A Pow Wow is an Indian gathering (Native American if you prefer), but is open to the public. They usually last three days and occur over a weekend. They focus on drumming, dancing, eating, teaching, socializing, and cultural sharing. The Pow Wow season is generall summer, but Pow Wows can be found year round in some areas. Traditionally, Pow Wows were hosted by a tribe to welcome and honor other tribes or people, but many are now sponsored by Universities and colleges. It is important to remember that no matter who puts on a Pow Wow, all people (including non-Indians) are welcome and Pow Wows can be a great cultural experience.

Some Pow Wows are competition Pow Wows, and significant prize money is available for the top dancers in each category, and sometimes the best drum group. Less formal, more traditional Pow Wows may feature giveaways, honorings, adoptions and other ceremonies.

An important part of the gatherings is giving honor and respect to those in the community who have earned it. Indians have great respect for Veterans who have served in the armed forces, and honoring those people plays a big part in the ceremonies. Part of the Grand Entry, the opening of each day, features an honoring song for veterans. Elders are also held in great esteem in the Indian community, and are featured and honored throughout the weekend. When food is served (as it seems to be continuously in Indian gatherings) the Elders eat first. If you watch closely, the Elders are constantly being taken care of, being doted on by the younger generations. Pow Wows are places where young people are exposed to the language, values and teachings of the elders. It's a great thing for non-Indian kids to see.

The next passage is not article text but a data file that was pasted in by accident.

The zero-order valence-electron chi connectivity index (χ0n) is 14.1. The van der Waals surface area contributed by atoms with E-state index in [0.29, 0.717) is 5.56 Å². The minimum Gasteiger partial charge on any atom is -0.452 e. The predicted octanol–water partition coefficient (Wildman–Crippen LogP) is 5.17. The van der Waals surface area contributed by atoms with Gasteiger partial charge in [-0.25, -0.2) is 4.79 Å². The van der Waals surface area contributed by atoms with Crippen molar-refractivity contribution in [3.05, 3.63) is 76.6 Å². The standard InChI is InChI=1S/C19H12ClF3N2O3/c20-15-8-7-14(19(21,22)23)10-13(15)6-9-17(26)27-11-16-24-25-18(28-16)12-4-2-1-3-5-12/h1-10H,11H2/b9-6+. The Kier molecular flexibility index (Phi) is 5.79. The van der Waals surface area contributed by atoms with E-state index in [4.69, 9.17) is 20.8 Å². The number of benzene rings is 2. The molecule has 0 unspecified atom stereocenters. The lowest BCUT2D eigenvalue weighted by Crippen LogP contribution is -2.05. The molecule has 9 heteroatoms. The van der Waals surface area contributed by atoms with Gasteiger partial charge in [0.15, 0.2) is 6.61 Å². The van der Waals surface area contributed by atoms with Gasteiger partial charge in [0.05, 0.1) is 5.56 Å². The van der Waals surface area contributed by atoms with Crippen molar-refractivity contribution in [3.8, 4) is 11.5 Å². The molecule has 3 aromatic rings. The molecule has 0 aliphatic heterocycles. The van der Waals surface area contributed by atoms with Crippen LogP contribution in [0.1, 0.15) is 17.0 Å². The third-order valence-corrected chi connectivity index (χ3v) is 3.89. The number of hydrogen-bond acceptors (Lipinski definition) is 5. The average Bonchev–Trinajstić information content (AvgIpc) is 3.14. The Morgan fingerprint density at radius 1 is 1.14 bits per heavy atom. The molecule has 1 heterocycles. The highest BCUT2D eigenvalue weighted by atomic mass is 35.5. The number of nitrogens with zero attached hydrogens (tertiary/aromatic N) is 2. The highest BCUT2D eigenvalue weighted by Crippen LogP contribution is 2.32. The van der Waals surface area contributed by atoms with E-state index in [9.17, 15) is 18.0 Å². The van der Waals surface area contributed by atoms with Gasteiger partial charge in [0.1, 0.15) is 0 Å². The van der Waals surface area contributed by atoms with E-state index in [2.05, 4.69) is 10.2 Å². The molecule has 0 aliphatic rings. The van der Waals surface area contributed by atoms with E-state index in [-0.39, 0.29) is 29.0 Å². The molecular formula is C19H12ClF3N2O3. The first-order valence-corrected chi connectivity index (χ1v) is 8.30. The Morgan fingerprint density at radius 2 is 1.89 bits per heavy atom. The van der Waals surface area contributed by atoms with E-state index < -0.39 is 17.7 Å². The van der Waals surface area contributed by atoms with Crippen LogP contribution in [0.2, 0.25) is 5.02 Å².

A Pow Wow is fun. One thing that Indians have no shortage of is laughter. The MC (Master of Ceremonies) at the Pow Wow not only provides a running commentary of events, announcements, and background information about the dances, rituals and spirit of the Pow Wow, but instills humor into the proceedings. Pow Wows aren't serious affairs. There are serious moments, and moments of incredible beauty and quite a few very moving times, but most of the time spent at a Pow Wow will be sheer enjoyment.

Pow Wows are about drumming and singing and dancing and sharing. Mike Hotaine, a Master of Ceremonies and Dakota Indian puts it well: "It's a celebration of people coming together to share and communicate. No matter what part of Mother Earth you're on, that part of land is relative, and whoever walks on it is your friend, your 'koda.' That's how we look at it. When we come to a celebration, a Powwow, it's like a bunch of birds coming together to communicate, to talk about things, about life. It's about a new beginning that we will create for each other, for two people, and then we will fly away. And that's exactly what will happen here. We come together this weekend, and after it's finished we'll be going home in our directions and the Powwow will be finished. And we will go home feeling a different beginning, a different beginning that's happened."

I will be noding the different dances and Proper Pow Wow etiquette seperately. There was simply too much to put in one write up.

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